These research findings are relevant to those interested in policing in the United States because both South Africa and the United States have attempted to build police organizations that respect the rights of everyone despite their racially fraught histories. They share complicated histories regarding race, gender, sexuality, and policing. While the United States had a period of legal racial segregation under Jim Crow for close to one hundred years following the end of slavery, South Africa had a formalized apartheid program that required separation between the races for over seventy years following a period of colonialism. In both countries, the police were enforcers of legally mandated separation of the races, and in both countries, the police have a history of antagonistic relations with black people. In both South Africa and the United States, whiteness has been idealized as the highest form of beauty and achievement, while blackness has been associated with depravity and sexual promiscuity. As Professor Tanya Hernández has observed, “When societal benefits are distributed differentially within a racial caste system, race takes on the quality of property rights. Whiteness and approximations of whiteness will always be valued in a society structured on a White/non-White racial continuum.” From dominant standards of beauty to popular culture representations, whiteness is associated with beauty and is at the top of the social hierarchy in both countries. Both countries place whiteness as higher on the social continuum, such that lighter shades of black skin are more favorable than darker shades of black skin. So, the social benefit does not just come from white skin as compared to black skin, but also from lighter skin shades as compared to darker skin shades. Gender is a further complicating factor in this racial hierarchy, as the feminine ideal is associated with a vulnerability that is frequently assumed to be the sole domain of white women. There are key differences between South Africa and the United States in that South Africa is a majority-black country and the United States is not; and apartheid in South Africa formally ended in 1994, while Jim Crow in the United States was held unconstitutional in 1954.

Within this social context, this Article considers two questions. First, what is the relationship between police and sex workers in Johannesburg? Second, what are the limitations of popular understandings about the police in light of the policing of sex workers? This Article frustrates a commonly held assumption that crime prevention is a primary objective of police and their approach to policing. It does so by drawing on nearly two years of participant observation with police officers on the job and with operating brothels as well as conversations with sex workers; twenty-five semi-structured interviews conducted with police officers; and one focus group comprised of fifteen officers. The policing of sex work is an ideal site for examining how police enforce racial and gender hierarchies because sex work has long been a space for contesting female sexuality, autonomy, and desire.

Part I of this Article explains why South Africa is an ideal place to examine the policing of racial and sexual subordination. This examination allows for consideration of how a legacy of racial separation and white domination lingers in contemporary policing. Michel Foucault's theories about discipline and punishment and Professor Kimberlé Crenshaw's theory on intersectionality provide insights for understanding how race and gender complicate our assumptions about policing.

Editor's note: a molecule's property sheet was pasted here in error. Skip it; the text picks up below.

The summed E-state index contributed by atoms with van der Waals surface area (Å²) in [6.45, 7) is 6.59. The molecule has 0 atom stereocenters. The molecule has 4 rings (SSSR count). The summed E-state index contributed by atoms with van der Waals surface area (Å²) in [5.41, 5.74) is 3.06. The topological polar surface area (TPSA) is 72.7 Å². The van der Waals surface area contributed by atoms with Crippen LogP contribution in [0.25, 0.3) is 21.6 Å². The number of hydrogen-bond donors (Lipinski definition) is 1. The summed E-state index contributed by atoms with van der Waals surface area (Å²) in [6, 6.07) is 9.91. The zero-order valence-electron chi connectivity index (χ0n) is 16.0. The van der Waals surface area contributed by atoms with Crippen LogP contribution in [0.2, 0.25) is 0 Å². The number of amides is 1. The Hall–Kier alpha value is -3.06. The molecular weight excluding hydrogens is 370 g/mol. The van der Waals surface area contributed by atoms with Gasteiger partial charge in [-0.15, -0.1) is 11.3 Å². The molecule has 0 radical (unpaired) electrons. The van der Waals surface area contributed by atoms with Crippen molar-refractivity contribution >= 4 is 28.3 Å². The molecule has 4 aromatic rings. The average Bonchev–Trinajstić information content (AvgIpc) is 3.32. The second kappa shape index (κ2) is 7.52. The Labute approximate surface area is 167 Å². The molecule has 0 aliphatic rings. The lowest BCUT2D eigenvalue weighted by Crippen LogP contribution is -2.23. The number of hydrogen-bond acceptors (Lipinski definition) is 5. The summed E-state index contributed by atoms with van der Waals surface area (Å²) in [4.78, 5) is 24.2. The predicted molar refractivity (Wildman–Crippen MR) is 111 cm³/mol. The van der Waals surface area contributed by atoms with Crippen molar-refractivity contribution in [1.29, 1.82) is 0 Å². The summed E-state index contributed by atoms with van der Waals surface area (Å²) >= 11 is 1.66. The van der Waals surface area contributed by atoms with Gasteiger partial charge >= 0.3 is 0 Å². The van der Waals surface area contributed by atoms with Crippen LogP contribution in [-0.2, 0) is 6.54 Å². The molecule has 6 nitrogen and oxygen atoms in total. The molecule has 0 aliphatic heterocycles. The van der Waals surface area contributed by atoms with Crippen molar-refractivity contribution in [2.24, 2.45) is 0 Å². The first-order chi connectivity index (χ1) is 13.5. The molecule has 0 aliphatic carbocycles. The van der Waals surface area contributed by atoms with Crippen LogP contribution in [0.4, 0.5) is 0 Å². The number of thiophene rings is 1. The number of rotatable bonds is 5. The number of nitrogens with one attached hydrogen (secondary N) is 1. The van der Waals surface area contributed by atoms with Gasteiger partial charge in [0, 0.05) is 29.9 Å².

Part II discusses the research methodology, which takes an anthropological approach and analyzes the cultural and social settings that contribute to the policing of racialized standards of beauty of sex workers.

Part III outlines the empirical findings from the research in South Africa and demonstrates how perceptions about beauty influenced how police interacted with sex workers. These findings illustrate the ways that perceptions of whiteness lead to uneven social capital amongst sex workers. Specifically, the policing of beauty reflects a racial and gender hierarchy that depreciates blackness and valorizes whiteness.

Part IV provides recommendations for reimagining the role of police in light of how they preserve existing racial and sexual hierarchies. It argues that we must acknowledge that assigning corporeal value is a function of policing, and we must incorporate intersectionality into how we analyze police work. In light of this, it becomes clear that policing can only be improved with less formal policing.

[. . .]

Patriarchy and racism can take on surprising forms. In Hillbrow, the sex workers who police perceived as most beautiful and who worked in the safest spaces had more police interactions and were more heavily policed. The type of policing that these sex workers experienced reflected a benevolent police gaze--a type of disciplinary surveillance--that relies on less brute force. The police in Hillbrow reinforced the higher value of whiter bodies over blacker bodies at the expense of reducing crime, which provides support, however limited, to the notion that police serve and protect racial hierarchies in countries that have a history of white supremacy before they serve and protect the people. If the trends detected in this research are borne out in other and more communities, then it suggests that racial bias is at the very heart of policing and is not an aberration that can be corrected through more training or more policing. Police discipline and reinforce which bodies are valued and which bodies survive. They allow blacker bodies to suffer from neglect. Attempts to reform police are unsuccessful because reinforcing racial and sexual hierarchies is what police often do. Transformation in policing requires more than tinkering with the current system, which police will protect and preserve, despite good intentions. Increasing democracy and fairness in policing requires careful consideration of the ways race, gender, and sexuality complicate our understanding of the police.  

I. India Thusi. Associate Professor of Law, California Western School of Law.